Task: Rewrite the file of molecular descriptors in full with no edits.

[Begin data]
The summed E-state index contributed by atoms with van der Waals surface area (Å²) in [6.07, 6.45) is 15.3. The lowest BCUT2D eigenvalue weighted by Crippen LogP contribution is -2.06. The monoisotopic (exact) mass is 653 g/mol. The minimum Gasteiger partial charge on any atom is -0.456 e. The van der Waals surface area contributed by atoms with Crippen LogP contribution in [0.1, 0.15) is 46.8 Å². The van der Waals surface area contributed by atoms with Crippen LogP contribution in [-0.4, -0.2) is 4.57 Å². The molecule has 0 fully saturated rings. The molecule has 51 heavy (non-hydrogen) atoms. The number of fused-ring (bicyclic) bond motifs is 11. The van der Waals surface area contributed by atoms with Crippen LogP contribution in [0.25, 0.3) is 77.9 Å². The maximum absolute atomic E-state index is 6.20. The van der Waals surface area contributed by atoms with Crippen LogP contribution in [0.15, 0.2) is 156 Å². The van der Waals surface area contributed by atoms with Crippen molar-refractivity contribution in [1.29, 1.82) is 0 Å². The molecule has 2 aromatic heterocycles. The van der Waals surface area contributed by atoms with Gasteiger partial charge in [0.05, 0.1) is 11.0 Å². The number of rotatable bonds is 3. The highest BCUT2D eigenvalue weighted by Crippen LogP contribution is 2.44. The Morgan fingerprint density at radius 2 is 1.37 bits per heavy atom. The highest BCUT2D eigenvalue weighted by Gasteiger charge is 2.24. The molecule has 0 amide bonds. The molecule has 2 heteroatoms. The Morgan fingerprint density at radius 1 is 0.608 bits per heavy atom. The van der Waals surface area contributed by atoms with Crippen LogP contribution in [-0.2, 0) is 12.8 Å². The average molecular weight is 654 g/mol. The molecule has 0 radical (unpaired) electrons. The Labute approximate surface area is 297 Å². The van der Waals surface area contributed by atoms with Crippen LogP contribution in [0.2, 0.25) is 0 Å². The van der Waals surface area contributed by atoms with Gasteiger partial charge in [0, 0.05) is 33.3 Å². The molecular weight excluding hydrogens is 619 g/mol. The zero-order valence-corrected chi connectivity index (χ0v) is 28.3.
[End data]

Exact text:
The summed E-state index contributed by atoms with van der Waals surface area (Å²) in [6.07, 6.45) is 15.3. The lowest BCUT2D eigenvalue weighted by Crippen LogP contribution is -2.06. The monoisotopic (exact) mass is 653 g/mol. The minimum Gasteiger partial charge on any atom is -0.456 e. The van der Waals surface area contributed by atoms with Crippen LogP contribution in [0.1, 0.15) is 46.8 Å². The van der Waals surface area contributed by atoms with Crippen LogP contribution in [-0.4, -0.2) is 4.57 Å². The molecule has 0 fully saturated rings. The molecule has 51 heavy (non-hydrogen) atoms. The number of fused-ring (bicyclic) bond motifs is 11. The van der Waals surface area contributed by atoms with Crippen LogP contribution in [0.25, 0.3) is 77.9 Å². The maximum absolute atomic E-state index is 6.20. The van der Waals surface area contributed by atoms with Crippen LogP contribution in [0.15, 0.2) is 156 Å². The van der Waals surface area contributed by atoms with Crippen molar-refractivity contribution in [1.29, 1.82) is 0 Å². The molecule has 2 aromatic heterocycles. The van der Waals surface area contributed by atoms with Gasteiger partial charge in [0.05, 0.1) is 11.0 Å². The number of rotatable bonds is 3. The highest BCUT2D eigenvalue weighted by Crippen LogP contribution is 2.44. The Morgan fingerprint density at radius 2 is 1.37 bits per heavy atom. The highest BCUT2D eigenvalue weighted by Gasteiger charge is 2.24. The molecule has 0 amide bonds. The molecule has 2 heteroatoms. The Morgan fingerprint density at radius 1 is 0.608 bits per heavy atom. The van der Waals surface area contributed by atoms with Crippen LogP contribution in [-0.2, 0) is 12.8 Å². The average molecular weight is 654 g/mol. The molecule has 0 radical (unpaired) electrons. The Labute approximate surface area is 297 Å². The van der Waals surface area contributed by atoms with Crippen LogP contribution in [0.2, 0.25) is 0 Å². The van der Waals surface area contributed by atoms with Gasteiger partial charge in [0, 0.05) is 33.3 Å². The molecular weight excluding hydrogens is 619 g/mol. The zero-order valence-corrected chi connectivity index (χ0v) is 28.3.